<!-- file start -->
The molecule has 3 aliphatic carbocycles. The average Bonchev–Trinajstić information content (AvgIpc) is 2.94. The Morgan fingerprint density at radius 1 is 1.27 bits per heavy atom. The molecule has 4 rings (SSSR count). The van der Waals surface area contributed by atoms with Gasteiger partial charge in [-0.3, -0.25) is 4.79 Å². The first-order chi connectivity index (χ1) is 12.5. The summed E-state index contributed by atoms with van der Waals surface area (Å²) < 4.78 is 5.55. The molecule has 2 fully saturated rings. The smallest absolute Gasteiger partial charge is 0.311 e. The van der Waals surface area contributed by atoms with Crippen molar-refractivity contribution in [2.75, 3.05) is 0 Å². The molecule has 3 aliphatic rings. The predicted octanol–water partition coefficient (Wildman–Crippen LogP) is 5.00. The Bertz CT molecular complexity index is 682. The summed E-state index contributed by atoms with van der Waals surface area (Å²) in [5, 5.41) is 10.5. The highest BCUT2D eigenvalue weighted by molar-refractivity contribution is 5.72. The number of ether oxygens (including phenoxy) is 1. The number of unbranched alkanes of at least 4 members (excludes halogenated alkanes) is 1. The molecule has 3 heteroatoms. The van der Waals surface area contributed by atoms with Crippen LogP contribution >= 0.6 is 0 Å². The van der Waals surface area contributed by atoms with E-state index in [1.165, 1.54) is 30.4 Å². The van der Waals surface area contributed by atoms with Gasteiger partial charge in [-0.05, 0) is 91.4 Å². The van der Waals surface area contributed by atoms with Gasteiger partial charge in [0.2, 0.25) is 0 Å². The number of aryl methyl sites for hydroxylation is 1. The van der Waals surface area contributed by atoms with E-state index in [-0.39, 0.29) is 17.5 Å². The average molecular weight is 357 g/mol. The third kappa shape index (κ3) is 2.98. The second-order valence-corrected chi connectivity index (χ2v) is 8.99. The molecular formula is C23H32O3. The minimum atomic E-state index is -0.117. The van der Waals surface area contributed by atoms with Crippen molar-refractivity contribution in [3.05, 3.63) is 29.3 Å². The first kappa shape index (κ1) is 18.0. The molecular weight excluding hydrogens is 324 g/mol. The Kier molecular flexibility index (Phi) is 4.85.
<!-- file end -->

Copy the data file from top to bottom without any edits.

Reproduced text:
The molecule has 3 aliphatic carbocycles. The average Bonchev–Trinajstić information content (AvgIpc) is 2.94. The Morgan fingerprint density at radius 1 is 1.27 bits per heavy atom. The molecule has 4 rings (SSSR count). The van der Waals surface area contributed by atoms with Gasteiger partial charge in [-0.3, -0.25) is 4.79 Å². The first-order chi connectivity index (χ1) is 12.5. The summed E-state index contributed by atoms with van der Waals surface area (Å²) < 4.78 is 5.55. The molecule has 2 fully saturated rings. The smallest absolute Gasteiger partial charge is 0.311 e. The van der Waals surface area contributed by atoms with Crippen molar-refractivity contribution in [2.75, 3.05) is 0 Å². The molecule has 3 aliphatic rings. The predicted octanol–water partition coefficient (Wildman–Crippen LogP) is 5.00. The Bertz CT molecular complexity index is 682. The summed E-state index contributed by atoms with van der Waals surface area (Å²) in [5, 5.41) is 10.5. The highest BCUT2D eigenvalue weighted by molar-refractivity contribution is 5.72. The number of ether oxygens (including phenoxy) is 1. The number of unbranched alkanes of at least 4 members (excludes halogenated alkanes) is 1. The molecule has 3 heteroatoms. The van der Waals surface area contributed by atoms with Crippen LogP contribution >= 0.6 is 0 Å². The van der Waals surface area contributed by atoms with E-state index in [1.165, 1.54) is 30.4 Å². The van der Waals surface area contributed by atoms with Gasteiger partial charge in [-0.05, 0) is 91.4 Å². The van der Waals surface area contributed by atoms with Gasteiger partial charge in [0.2, 0.25) is 0 Å². The number of aryl methyl sites for hydroxylation is 1. The van der Waals surface area contributed by atoms with E-state index in [-0.39, 0.29) is 17.5 Å². The average molecular weight is 357 g/mol. The third kappa shape index (κ3) is 2.98. The second-order valence-corrected chi connectivity index (χ2v) is 8.99. The molecular formula is C23H32O3. The minimum atomic E-state index is -0.117. The van der Waals surface area contributed by atoms with Crippen molar-refractivity contribution in [3.05, 3.63) is 29.3 Å². The first kappa shape index (κ1) is 18.0. The molecular weight excluding hydrogens is 324 g/mol. The Kier molecular flexibility index (Phi) is 4.85.